The earth will shudder, so violently that trees will be uprooted, and mountains will fall, and every bond and fetter will snap and sever, freeing Loki, the God of Mischief, and his ferocious son Fenrir. This terrible wolf's slavering mouth will gape wide open, so wide that his lower jaw scrapes against the ground and his upper jaw presses against the sky. He will gape even more widely if there is room. Flames will dance in his eye and leap from his nostrils.

Eggther, watchman of the Jotuns, will sit on his grave mound and strum his harp, smiling grimly. The red cock Fjalar will crow to the giants and the golden cock Gullinkambi will crow to the gods. A third cock[2], rust red, will raise the dead in Hel.

Jörmungandr, the Midgard serpent, Loki's other monstrous offspring, will rise from the deep ocean bed to proceed towards the land, twisting and writhing in fury on his way, causing the seas to rear up and lash against the land. With every breath, the serpent will spew venom, staining the earth and the sky in poison.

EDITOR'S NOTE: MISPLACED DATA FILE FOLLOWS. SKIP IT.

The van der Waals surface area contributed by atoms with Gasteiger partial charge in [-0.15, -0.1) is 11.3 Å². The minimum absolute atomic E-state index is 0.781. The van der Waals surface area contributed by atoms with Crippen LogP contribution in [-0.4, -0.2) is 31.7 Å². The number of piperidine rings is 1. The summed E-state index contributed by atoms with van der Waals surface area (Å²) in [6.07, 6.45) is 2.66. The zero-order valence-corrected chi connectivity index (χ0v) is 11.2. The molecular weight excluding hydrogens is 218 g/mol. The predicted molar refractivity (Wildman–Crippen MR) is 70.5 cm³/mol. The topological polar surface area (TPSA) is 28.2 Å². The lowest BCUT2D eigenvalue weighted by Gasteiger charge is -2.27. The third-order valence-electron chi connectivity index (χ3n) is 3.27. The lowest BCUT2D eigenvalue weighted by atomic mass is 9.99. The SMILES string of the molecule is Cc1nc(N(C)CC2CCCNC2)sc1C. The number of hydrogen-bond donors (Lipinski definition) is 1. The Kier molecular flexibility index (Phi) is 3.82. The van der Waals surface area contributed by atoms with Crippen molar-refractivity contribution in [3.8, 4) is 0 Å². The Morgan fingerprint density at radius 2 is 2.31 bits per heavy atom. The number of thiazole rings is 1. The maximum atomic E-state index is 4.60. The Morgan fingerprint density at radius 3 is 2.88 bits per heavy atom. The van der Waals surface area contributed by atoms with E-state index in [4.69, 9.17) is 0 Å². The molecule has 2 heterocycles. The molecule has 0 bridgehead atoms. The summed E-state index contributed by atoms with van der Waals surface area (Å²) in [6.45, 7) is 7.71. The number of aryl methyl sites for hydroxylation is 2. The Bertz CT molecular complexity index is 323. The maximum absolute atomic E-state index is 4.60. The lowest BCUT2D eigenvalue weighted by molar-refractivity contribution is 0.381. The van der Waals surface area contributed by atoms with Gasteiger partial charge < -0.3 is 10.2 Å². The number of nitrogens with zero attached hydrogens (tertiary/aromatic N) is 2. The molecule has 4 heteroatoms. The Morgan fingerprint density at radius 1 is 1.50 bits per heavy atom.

From the east, the army of Jotuns, led by Hrym, will leave their home in Jotunheim and sail the grisly ship Naglfar (made from the nails of dead men), which will be set free by the tsunami and flooding caused by Jörmungandr, towards the battlefield of Vigrid (Óskópnir).

From the north, a second ship will set sail towards Vigrid, with Loki, now unbound, as the helmsman, and Hel, with all those from her realm by the same name, as the deadweight.

The world will be in uproar, the air will quake with booms, blares and echoes. Amid this turmoil, the fire giants of Muspelheim, led by Surtr, will advance from the south and tear apart the sky itself as they too, close in on Vigrid. Surtr will brandish a fierce fire sword, the Sword of Revenge, that consumes everything in his path with flames. As Surtr and the others ride over Bifröst, the rainbow bridge will crack and break behind them. Garm, the hellhound bound in front of Gnipahellir, will also get free. He will join the fire giants on their march.

So all the Jotuns and all the inmates of Hel, Fenrir, Jörmungandr, Garm, Surtr and the blazing sons of Muspelheim, will gather on Vigrid. They will all but fill that plain that stretches one hundred and twenty leagues in every direction.

Meanwhile, Heimdall, being the first of the gods to see the enemies approaching, will blow his Giallar horn, sounding such a blast that will be heard throughout the nine worlds. All the Gods will wake and at once meet in council. Odin will then mount Sleipnir and gallop to Mímir's spring and consult Mímir on his own and his people's behalf.